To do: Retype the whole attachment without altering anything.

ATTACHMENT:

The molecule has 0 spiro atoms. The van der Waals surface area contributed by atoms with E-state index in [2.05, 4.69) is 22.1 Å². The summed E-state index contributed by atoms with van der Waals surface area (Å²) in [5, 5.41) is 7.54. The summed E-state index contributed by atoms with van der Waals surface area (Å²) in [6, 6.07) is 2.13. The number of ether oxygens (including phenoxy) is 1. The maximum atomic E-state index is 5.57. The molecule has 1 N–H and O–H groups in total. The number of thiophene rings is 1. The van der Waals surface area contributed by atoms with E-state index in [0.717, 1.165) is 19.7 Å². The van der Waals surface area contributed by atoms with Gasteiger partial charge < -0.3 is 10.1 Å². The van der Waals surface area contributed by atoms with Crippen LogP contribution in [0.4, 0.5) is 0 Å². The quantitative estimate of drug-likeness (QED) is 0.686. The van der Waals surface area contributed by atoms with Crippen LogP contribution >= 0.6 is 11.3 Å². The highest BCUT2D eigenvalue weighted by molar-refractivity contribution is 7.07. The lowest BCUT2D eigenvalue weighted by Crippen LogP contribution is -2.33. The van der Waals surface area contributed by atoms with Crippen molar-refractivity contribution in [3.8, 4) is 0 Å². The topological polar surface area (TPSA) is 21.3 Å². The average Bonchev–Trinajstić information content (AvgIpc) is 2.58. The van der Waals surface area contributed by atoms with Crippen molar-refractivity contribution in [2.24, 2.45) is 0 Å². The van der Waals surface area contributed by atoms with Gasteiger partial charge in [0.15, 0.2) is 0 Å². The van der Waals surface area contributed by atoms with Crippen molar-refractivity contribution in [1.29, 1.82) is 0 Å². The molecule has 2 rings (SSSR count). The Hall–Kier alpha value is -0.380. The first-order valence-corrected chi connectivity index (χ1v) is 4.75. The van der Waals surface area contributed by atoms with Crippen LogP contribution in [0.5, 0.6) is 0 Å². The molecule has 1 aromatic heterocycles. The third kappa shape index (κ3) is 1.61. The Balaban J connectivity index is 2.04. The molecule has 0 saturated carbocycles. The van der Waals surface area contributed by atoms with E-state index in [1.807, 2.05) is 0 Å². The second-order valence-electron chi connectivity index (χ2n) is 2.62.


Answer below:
The molecule has 0 spiro atoms. The van der Waals surface area contributed by atoms with E-state index in [2.05, 4.69) is 22.1 Å². The summed E-state index contributed by atoms with van der Waals surface area (Å²) in [5, 5.41) is 7.54. The summed E-state index contributed by atoms with van der Waals surface area (Å²) in [6, 6.07) is 2.13. The number of ether oxygens (including phenoxy) is 1. The maximum atomic E-state index is 5.57. The molecule has 1 N–H and O–H groups in total. The number of thiophene rings is 1. The van der Waals surface area contributed by atoms with E-state index in [0.717, 1.165) is 19.7 Å². The van der Waals surface area contributed by atoms with Gasteiger partial charge < -0.3 is 10.1 Å². The van der Waals surface area contributed by atoms with Crippen LogP contribution in [0.4, 0.5) is 0 Å². The quantitative estimate of drug-likeness (QED) is 0.686. The van der Waals surface area contributed by atoms with Crippen LogP contribution >= 0.6 is 11.3 Å². The highest BCUT2D eigenvalue weighted by molar-refractivity contribution is 7.07. The lowest BCUT2D eigenvalue weighted by Crippen LogP contribution is -2.33. The van der Waals surface area contributed by atoms with Crippen molar-refractivity contribution in [3.8, 4) is 0 Å². The topological polar surface area (TPSA) is 21.3 Å². The average Bonchev–Trinajstić information content (AvgIpc) is 2.58. The van der Waals surface area contributed by atoms with Crippen molar-refractivity contribution in [2.24, 2.45) is 0 Å². The van der Waals surface area contributed by atoms with Gasteiger partial charge in [0.15, 0.2) is 0 Å². The van der Waals surface area contributed by atoms with Crippen molar-refractivity contribution in [1.29, 1.82) is 0 Å². The molecule has 2 rings (SSSR count). The Hall–Kier alpha value is -0.380. The first-order valence-corrected chi connectivity index (χ1v) is 4.75. The van der Waals surface area contributed by atoms with Crippen LogP contribution in [0.5, 0.6) is 0 Å². The molecule has 1 aromatic heterocycles. The third kappa shape index (κ3) is 1.61. The Balaban J connectivity index is 2.04. The molecule has 0 saturated carbocycles. The van der Waals surface area contributed by atoms with E-state index in [1.807, 2.05) is 0 Å². The second-order valence-electron chi connectivity index (χ2n) is 2.62.